The two drugs also kept precancerous growths from becoming cancerous, says researcher Sang-Hyuk Chung, PhD, a research associate at the McArdle Laboratory for Cancer Research at the University of Wisconsin School of Medicine and Public Health in Madison.
"If it's translatable to humans, then it may open up another treatment possibility," Chung tells WebMD. His study is published in PNAS Early Edition.
But experts who reviewed the research for WebMD say it must be viewed as preliminary. Chung agrees, saying, "It will take years to get results from potential clinical trials."
An estimated 11,270 new cases of invasive cervical cancer are expected in the U.S. this year, according to the American Cancer Society; about 4,070 women will die from the disease. Cervical cancer treatment options include surgery, chemotherapy, and radiation, depending on the stage at which it is detected.
Drug Treatment for Cervical Cancer: Study Details
Chung and Paul F. Lambert, PhD, also at the University of Wisconsin, tested the drugs on mice genetically engineered to carry human papillomavirus (HPV) 16, a strain that is strongly associated with cervical cancer.
In the U.S., genital HPV is the most common sexually transmitted infection, according to the CDC. New HPV vaccines can prevent some infections but can't eliminate infections already present or precancerous growths. There are many different HPV strains.
Although many women become infected with HPV, few develop cervical cancer, as the virus often clears on its own. Since not all HPV-infected women get cervical cancer, Chung and others have long suspected another factor is in play. They decided to focus on estrogen, a hormone to which the cervix and other female organs are responsive.
It's known that long-term use of birth control pills, as well as multiple pregnancies, increase the risk of cervical cancer in HPV-infected women, Chung writes.
In their mouse model, estrogen is required for cervical or vaginal cancer to develop, according to Chung.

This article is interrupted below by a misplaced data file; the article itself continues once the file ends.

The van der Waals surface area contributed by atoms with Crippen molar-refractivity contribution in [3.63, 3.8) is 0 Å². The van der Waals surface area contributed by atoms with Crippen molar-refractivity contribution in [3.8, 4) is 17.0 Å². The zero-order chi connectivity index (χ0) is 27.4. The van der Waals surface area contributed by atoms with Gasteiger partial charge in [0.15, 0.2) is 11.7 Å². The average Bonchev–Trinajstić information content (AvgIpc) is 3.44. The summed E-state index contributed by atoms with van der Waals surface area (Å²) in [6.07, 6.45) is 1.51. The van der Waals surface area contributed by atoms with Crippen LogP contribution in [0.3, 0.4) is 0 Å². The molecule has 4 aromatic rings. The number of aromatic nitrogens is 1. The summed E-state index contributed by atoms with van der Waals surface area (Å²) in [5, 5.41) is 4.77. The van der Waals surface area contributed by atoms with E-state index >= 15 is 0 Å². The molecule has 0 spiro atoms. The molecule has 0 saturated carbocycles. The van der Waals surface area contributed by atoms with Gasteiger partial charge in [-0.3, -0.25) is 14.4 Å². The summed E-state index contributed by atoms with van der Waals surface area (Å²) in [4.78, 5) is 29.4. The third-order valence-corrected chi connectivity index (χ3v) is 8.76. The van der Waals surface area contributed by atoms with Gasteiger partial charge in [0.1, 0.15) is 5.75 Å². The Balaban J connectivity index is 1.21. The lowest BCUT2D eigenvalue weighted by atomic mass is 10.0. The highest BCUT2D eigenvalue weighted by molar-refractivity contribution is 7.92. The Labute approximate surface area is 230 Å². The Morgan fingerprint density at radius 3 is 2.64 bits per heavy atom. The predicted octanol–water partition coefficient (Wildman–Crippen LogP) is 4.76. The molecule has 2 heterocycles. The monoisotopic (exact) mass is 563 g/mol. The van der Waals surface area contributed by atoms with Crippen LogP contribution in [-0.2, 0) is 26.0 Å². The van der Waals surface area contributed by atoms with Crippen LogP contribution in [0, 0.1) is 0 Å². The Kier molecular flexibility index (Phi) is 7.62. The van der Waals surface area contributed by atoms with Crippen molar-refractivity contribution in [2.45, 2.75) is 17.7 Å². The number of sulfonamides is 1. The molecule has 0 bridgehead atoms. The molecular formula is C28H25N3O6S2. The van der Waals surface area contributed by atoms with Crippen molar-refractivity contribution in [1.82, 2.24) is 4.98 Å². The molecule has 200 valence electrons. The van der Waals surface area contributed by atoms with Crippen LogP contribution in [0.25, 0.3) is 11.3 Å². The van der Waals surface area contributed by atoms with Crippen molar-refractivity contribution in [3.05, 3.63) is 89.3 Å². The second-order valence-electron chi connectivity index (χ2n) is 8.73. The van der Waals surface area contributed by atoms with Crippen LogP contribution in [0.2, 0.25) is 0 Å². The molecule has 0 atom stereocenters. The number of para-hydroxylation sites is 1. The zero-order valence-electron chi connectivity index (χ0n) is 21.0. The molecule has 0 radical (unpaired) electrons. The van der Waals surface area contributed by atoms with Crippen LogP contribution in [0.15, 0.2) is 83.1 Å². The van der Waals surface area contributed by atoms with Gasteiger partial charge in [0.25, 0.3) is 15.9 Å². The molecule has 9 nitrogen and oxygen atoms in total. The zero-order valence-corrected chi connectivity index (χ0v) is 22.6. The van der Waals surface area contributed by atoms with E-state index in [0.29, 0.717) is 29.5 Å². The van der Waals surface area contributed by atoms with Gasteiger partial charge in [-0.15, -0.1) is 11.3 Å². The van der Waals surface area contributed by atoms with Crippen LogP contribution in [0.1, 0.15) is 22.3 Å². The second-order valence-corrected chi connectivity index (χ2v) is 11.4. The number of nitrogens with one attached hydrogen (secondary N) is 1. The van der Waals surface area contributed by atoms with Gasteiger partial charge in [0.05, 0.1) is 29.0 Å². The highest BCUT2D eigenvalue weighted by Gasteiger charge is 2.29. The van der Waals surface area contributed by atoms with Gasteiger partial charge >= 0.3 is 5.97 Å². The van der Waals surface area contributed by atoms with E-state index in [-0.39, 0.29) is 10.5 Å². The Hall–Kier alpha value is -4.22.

So Chung and Lambert gave the mice either Faslodex, used to treat certain breast cancers, or Evista, used to treat osteoporosis and to reduce the risk of breast cancer in some women. One group of animals with cervical cancer was untreated.
The drugs prevent estrogen from working in the cervical cells, according to the researchers.
After a month, the researchers looked at the results. Over 90% of those treated with either Faslodex or Evista did not have cancer, Chung says. The drugs also were effective in eliminating precancerous growths.
"At this point I cannot say whether one [drug] is better than the other," he says.
Chung says the drugs may one day provide another cervical cancer treatment option.
The real value of the research may prove to be showing experts a more precise model of how cervical cancer develops, says Margaret Madeleine, PhD, an assistant member of the Fred Hutchinson Cancer Research Center and research assistant professor of epidemiology at the University of Washington School of Public Health in Seattle, who reviewed the findings for WebMD.
''There may be more interest in it as a model of how cervical cancer might develop in the presence of birth control pills or [multiple pregnancies], both known risk factors [in HPV-positive women]," she says.
Ernest Han, MD, PhD, gynecologic oncologist and assistant professor at the City of Hope Comprehensive Cancer Center in Duarte, Calif., calls the research finding an interesting concept.
Overall, he says, ''our detection [of cervical cancer] is pretty good.'' Pap tests look for cervical cell changes caused by HPV so the cancer can be detected early. However, "treatment for advanced cancer and for patients who have recurrences is poor," he says.
The study, however, has limitations, Han says. It was small. It would be ''a leap" to say this may soon be a treatment for cervical cancer. ''We'd have to see more definitive studies."